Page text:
Posted by: Jeremy C. Young | December 19, 2011

The Classic Western Sound, I: Introductions

Try something for me: watch this commercial shot by students at the International Film College twice.  First, listen to it with your eyes closed, and describe what’s going on in the scene.  Then, watch it again with your eyes open.

 

You already knew what the commercial was about, didn’t you?  You’ve just heard the classic Western sound — a type of music that somehow evokes virtually every romanticized notion Americans (and others) have about the American West.  No matter what type of music you like to listen to, you know the classic Western sound.  You’ve absorbed it through osmosis somehow; it’s part of your cultural identity.

Here are some interesting facts about the classic Western sound that you probably don’t know:
- There is nothing about it that is authentic to the old West, or any type of West except the Hollywood West.
- In large part, it is the work of just two outstanding composers, one of whom was an Italian, the other a New York Jew.
- It was the product of a gradual evolution — out of classical music.

Hopefully I’ve caught your interest.  What I propose to do in the next few short posts is to explain to you what this is all about and how it happened.  In each post, I’ll play you an important Western soundtrack theme, show you what the composer is doing to evoke the West, and explain what’s new about it and what’s consistent with what came before him. You don’t need any musical knowledge to follow along; your cultural understanding of the classic Western sound will be plenty.

Next time, we’ll start with a composer whose deep roots in German Romantic classical music should have made him ill-suited to write Western soundtracks — yet who played a major role in the development of the classic Western sound.


Responses

  1. Yes, we’ve been imitating Moricone’s “Soundtrack Mexican” schtick so long that it’s a cliche. And?

  2. Right, but I’m going to argue that there’s more to it — that Morricone comes from a series of moves that move inexorably from one another, and that begin with Brahms and Mahler.

  3. Props for the intriguing hook, dude! You got my attention, Jeremy, for sure. Brahms and Mahler, yeah, they’re on that pink iPod. Interestingly, it turns out my taste in music is very much that of the Archivist of the United States David S. Ferriero, who befriended me this year (w00t! he is a totally awesome dude) — and to some degree, that of Richard Nixon. Go figure. Look forward to your future posts.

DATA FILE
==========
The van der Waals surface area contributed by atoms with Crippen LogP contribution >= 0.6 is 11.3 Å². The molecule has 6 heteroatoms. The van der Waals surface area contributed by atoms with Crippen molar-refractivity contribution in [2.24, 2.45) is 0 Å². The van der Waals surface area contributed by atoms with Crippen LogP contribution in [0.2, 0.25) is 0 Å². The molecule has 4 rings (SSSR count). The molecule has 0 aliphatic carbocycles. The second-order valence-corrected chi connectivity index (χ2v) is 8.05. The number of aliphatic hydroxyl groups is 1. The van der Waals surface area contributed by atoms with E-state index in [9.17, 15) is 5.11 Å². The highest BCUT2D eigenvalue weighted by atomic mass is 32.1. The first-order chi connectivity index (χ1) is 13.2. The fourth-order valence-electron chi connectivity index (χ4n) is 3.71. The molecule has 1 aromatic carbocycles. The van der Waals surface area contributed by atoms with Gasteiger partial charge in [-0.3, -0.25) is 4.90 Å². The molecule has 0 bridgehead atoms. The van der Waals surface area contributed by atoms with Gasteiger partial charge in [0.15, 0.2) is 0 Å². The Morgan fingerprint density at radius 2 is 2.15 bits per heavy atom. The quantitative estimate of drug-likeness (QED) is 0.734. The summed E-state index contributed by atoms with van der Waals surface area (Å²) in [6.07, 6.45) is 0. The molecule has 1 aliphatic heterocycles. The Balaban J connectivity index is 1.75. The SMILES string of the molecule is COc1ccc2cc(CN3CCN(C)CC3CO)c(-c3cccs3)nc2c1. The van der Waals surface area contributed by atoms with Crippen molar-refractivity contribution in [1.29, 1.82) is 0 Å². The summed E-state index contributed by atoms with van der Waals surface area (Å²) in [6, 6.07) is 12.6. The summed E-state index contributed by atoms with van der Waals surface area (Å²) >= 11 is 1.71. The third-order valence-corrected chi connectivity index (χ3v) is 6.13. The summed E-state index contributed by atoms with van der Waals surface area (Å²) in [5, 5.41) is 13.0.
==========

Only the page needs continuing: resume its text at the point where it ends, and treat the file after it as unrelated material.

4. [...] operatives reportedly had a hold placed in 2009 on the nomination of David S. Ferriero as AOTUS.  Jeremy Young, Jonathan Dresner and I once exchanged comments in a congenial manner at HNN, at its blogs and under essays on the [...]

  5. Sorry for the delay, Maarja — thank you for your comment and your mention in your blog (which I read often, though rarely comment any more). I hope the rest of the series lives up to your expectations!

  6. [...] a whole bunch of the markers that you hear in the mature classic Western sound (see the video in my first post). So who is this guy, and what exactly is he doing to make us hear the Western sound in this [...]

  7. Thank you, Jeremy. I just read Part II. Excellent points, especially about the use of folk music by Steiner. Very much in the tradition of Euro classical composers. Liked that you cited the New World Symphony.

    Pleased that you read my blog. You and the Big Dude, AOTUS David Ferriero read Nixonara. Wow! Seriously, I think you would like David and he would like you. You both understand Myers-Briggs and comm issues really well. (I know Ferriero’s four component MBTI as he told it to me once.) He also knows a great deal about classical music and reads very widely. Awesome dude.

    As you know, as a Navy hospital corpsman in Vietnam Ferriero’s specialty was neuro-psychiatry. I can tell that from the way David deals with people issues in public and behind the scenes. Very deft. Strikingly so.

    As head of the National Archives, David has demonstrated a passionate commitment to improving civic literacy and citizen engagement. He’s a contemporary of mine (just a few years older) but extremely forward thinking on technology issues. Totally gets the soc media thing. And he really understands outreach issues, in all their complexity and at multiple levels, as you do, too. I’ve followed what you’ve written about historians and public engagement for years. You really get it.

    Since Ferriero reads my blog, he knows I’ve cited your former blog, Progressive Historians, as a model for an historian engaging intelligently and comfortably with readers.

    I like your vibe, Jeremy. Have for a long time. You’re comfortable in your own skin and it really came through in your past blog and comes through now at this one. Stuff like that, you can’t fake.

  8. Maarja, thanks again! I’m honored by your comments and your continued friendship.


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